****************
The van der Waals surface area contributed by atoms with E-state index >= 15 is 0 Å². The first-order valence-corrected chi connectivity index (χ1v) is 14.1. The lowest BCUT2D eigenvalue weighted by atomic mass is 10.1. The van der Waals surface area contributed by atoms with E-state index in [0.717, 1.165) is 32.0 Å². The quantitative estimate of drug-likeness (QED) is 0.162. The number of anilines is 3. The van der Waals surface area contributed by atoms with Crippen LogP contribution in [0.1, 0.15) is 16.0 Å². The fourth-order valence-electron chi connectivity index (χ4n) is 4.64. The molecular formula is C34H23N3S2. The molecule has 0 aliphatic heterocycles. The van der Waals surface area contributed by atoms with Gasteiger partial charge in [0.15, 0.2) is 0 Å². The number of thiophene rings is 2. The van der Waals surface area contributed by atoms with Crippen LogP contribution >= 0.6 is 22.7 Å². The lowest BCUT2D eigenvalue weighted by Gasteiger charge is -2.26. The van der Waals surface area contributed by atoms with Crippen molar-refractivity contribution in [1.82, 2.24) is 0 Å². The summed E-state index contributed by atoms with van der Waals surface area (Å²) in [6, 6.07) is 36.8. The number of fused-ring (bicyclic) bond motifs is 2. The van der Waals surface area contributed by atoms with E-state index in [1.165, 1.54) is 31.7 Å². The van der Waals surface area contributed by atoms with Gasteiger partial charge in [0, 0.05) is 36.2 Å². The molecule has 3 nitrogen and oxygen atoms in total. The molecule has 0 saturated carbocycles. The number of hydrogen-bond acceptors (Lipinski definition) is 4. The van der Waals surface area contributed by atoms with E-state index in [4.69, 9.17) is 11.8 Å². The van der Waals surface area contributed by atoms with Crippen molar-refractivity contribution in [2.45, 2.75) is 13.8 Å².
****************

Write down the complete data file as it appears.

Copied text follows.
The van der Waals surface area contributed by atoms with E-state index >= 15 is 0 Å². The first-order valence-corrected chi connectivity index (χ1v) is 14.1. The lowest BCUT2D eigenvalue weighted by atomic mass is 10.1. The van der Waals surface area contributed by atoms with E-state index in [0.717, 1.165) is 32.0 Å². The quantitative estimate of drug-likeness (QED) is 0.162. The number of anilines is 3. The van der Waals surface area contributed by atoms with Crippen LogP contribution in [0.1, 0.15) is 16.0 Å². The fourth-order valence-electron chi connectivity index (χ4n) is 4.64. The molecular formula is C34H23N3S2. The molecule has 0 aliphatic heterocycles. The van der Waals surface area contributed by atoms with Gasteiger partial charge in [0.15, 0.2) is 0 Å². The number of thiophene rings is 2. The van der Waals surface area contributed by atoms with Crippen LogP contribution >= 0.6 is 22.7 Å². The lowest BCUT2D eigenvalue weighted by Gasteiger charge is -2.26. The van der Waals surface area contributed by atoms with Crippen molar-refractivity contribution in [1.82, 2.24) is 0 Å². The summed E-state index contributed by atoms with van der Waals surface area (Å²) in [6, 6.07) is 36.8. The number of fused-ring (bicyclic) bond motifs is 2. The van der Waals surface area contributed by atoms with E-state index in [1.165, 1.54) is 31.7 Å². The van der Waals surface area contributed by atoms with Gasteiger partial charge in [0, 0.05) is 36.2 Å². The molecule has 3 nitrogen and oxygen atoms in total. The molecule has 0 saturated carbocycles. The number of hydrogen-bond acceptors (Lipinski definition) is 4. The van der Waals surface area contributed by atoms with E-state index in [4.69, 9.17) is 11.8 Å². The van der Waals surface area contributed by atoms with Crippen molar-refractivity contribution in [2.45, 2.75) is 13.8 Å².